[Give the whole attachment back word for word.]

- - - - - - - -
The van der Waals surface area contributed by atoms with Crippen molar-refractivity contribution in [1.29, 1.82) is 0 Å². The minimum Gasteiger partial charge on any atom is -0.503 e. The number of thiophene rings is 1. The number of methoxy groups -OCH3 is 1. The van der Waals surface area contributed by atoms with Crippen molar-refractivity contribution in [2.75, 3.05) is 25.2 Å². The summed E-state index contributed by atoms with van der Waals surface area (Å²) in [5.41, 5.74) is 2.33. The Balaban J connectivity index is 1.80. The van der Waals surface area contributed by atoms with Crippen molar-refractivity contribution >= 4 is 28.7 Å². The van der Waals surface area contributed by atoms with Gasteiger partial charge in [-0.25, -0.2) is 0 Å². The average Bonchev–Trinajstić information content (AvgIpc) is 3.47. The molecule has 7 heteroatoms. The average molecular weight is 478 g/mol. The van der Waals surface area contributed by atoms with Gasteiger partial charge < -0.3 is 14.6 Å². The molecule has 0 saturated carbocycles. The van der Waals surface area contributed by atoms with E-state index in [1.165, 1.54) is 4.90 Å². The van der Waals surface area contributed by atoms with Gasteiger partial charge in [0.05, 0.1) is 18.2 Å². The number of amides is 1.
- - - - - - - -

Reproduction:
The van der Waals surface area contributed by atoms with Crippen molar-refractivity contribution in [1.29, 1.82) is 0 Å². The minimum Gasteiger partial charge on any atom is -0.503 e. The number of thiophene rings is 1. The number of methoxy groups -OCH3 is 1. The van der Waals surface area contributed by atoms with Crippen molar-refractivity contribution in [2.75, 3.05) is 25.2 Å². The summed E-state index contributed by atoms with van der Waals surface area (Å²) in [5.41, 5.74) is 2.33. The Balaban J connectivity index is 1.80. The van der Waals surface area contributed by atoms with Crippen molar-refractivity contribution >= 4 is 28.7 Å². The van der Waals surface area contributed by atoms with Gasteiger partial charge in [-0.25, -0.2) is 0 Å². The average Bonchev–Trinajstić information content (AvgIpc) is 3.47. The molecule has 7 heteroatoms. The average molecular weight is 478 g/mol. The van der Waals surface area contributed by atoms with Gasteiger partial charge < -0.3 is 14.6 Å². The molecule has 0 saturated carbocycles. The van der Waals surface area contributed by atoms with E-state index in [1.165, 1.54) is 4.90 Å². The van der Waals surface area contributed by atoms with Gasteiger partial charge in [0.05, 0.1) is 18.2 Å². The number of amides is 1.